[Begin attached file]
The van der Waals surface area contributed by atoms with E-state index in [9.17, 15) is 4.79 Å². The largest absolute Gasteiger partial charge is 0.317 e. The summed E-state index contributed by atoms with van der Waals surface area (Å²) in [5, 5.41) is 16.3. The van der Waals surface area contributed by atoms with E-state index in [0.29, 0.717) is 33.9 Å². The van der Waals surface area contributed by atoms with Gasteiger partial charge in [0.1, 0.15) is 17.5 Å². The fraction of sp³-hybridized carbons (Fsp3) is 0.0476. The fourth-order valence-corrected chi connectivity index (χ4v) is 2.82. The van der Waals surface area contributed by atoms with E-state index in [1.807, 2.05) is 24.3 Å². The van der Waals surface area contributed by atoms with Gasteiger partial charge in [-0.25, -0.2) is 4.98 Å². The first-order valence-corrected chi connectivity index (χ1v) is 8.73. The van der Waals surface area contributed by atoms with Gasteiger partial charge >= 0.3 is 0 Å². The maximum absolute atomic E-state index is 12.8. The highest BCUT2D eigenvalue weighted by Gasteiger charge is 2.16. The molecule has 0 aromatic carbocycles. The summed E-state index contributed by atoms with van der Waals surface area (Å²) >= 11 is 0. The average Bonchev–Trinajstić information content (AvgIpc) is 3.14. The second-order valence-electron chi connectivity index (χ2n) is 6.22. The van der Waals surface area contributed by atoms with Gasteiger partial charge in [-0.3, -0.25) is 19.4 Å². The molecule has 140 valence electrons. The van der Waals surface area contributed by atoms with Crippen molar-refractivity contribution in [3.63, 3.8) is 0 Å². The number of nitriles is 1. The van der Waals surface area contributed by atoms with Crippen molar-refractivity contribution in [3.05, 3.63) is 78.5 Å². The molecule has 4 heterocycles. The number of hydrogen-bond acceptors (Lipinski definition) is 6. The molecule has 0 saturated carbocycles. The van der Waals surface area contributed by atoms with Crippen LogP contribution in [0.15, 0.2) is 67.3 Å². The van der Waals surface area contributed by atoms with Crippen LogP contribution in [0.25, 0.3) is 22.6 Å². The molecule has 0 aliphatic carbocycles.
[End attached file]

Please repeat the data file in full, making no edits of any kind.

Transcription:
The van der Waals surface area contributed by atoms with E-state index in [9.17, 15) is 4.79 Å². The largest absolute Gasteiger partial charge is 0.317 e. The summed E-state index contributed by atoms with van der Waals surface area (Å²) in [5, 5.41) is 16.3. The van der Waals surface area contributed by atoms with E-state index in [0.29, 0.717) is 33.9 Å². The van der Waals surface area contributed by atoms with Gasteiger partial charge in [0.1, 0.15) is 17.5 Å². The fraction of sp³-hybridized carbons (Fsp3) is 0.0476. The fourth-order valence-corrected chi connectivity index (χ4v) is 2.82. The van der Waals surface area contributed by atoms with E-state index in [1.807, 2.05) is 24.3 Å². The van der Waals surface area contributed by atoms with Gasteiger partial charge in [-0.25, -0.2) is 4.98 Å². The first-order valence-corrected chi connectivity index (χ1v) is 8.73. The van der Waals surface area contributed by atoms with Gasteiger partial charge >= 0.3 is 0 Å². The maximum absolute atomic E-state index is 12.8. The highest BCUT2D eigenvalue weighted by Gasteiger charge is 2.16. The molecule has 0 aromatic carbocycles. The summed E-state index contributed by atoms with van der Waals surface area (Å²) >= 11 is 0. The average Bonchev–Trinajstić information content (AvgIpc) is 3.14. The second-order valence-electron chi connectivity index (χ2n) is 6.22. The van der Waals surface area contributed by atoms with Gasteiger partial charge in [-0.3, -0.25) is 19.4 Å². The molecule has 140 valence electrons. The van der Waals surface area contributed by atoms with Crippen molar-refractivity contribution in [3.63, 3.8) is 0 Å². The number of nitriles is 1. The van der Waals surface area contributed by atoms with Crippen molar-refractivity contribution in [3.05, 3.63) is 78.5 Å². The molecule has 4 heterocycles. The number of hydrogen-bond acceptors (Lipinski definition) is 6. The molecule has 0 saturated carbocycles. The van der Waals surface area contributed by atoms with Crippen LogP contribution in [0.15, 0.2) is 67.3 Å². The van der Waals surface area contributed by atoms with Crippen LogP contribution in [0.25, 0.3) is 22.6 Å². The molecule has 0 aliphatic carbocycles.